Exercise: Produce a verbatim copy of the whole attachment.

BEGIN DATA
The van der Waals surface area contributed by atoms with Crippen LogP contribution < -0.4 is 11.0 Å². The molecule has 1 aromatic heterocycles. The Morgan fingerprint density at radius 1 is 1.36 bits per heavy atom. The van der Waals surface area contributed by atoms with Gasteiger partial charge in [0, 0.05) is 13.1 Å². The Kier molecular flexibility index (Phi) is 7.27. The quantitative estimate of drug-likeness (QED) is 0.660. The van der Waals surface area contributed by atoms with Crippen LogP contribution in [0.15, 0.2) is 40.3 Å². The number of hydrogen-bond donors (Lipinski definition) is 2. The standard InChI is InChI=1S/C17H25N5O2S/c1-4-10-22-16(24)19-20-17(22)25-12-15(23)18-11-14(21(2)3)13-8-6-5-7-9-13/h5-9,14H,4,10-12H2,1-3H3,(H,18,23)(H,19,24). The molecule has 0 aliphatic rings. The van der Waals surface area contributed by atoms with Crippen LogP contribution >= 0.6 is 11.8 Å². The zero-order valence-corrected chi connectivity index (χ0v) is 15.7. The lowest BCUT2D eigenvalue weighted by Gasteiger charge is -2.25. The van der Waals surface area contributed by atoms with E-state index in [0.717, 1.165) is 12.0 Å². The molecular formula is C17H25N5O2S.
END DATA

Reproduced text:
The van der Waals surface area contributed by atoms with Crippen LogP contribution < -0.4 is 11.0 Å². The molecule has 1 aromatic heterocycles. The Morgan fingerprint density at radius 1 is 1.36 bits per heavy atom. The van der Waals surface area contributed by atoms with Gasteiger partial charge in [0, 0.05) is 13.1 Å². The Kier molecular flexibility index (Phi) is 7.27. The quantitative estimate of drug-likeness (QED) is 0.660. The van der Waals surface area contributed by atoms with Crippen LogP contribution in [0.15, 0.2) is 40.3 Å². The number of hydrogen-bond donors (Lipinski definition) is 2. The standard InChI is InChI=1S/C17H25N5O2S/c1-4-10-22-16(24)19-20-17(22)25-12-15(23)18-11-14(21(2)3)13-8-6-5-7-9-13/h5-9,14H,4,10-12H2,1-3H3,(H,18,23)(H,19,24). The molecule has 0 aliphatic rings. The van der Waals surface area contributed by atoms with Crippen LogP contribution >= 0.6 is 11.8 Å². The zero-order valence-corrected chi connectivity index (χ0v) is 15.7. The lowest BCUT2D eigenvalue weighted by Gasteiger charge is -2.25. The van der Waals surface area contributed by atoms with E-state index in [0.717, 1.165) is 12.0 Å². The molecular formula is C17H25N5O2S.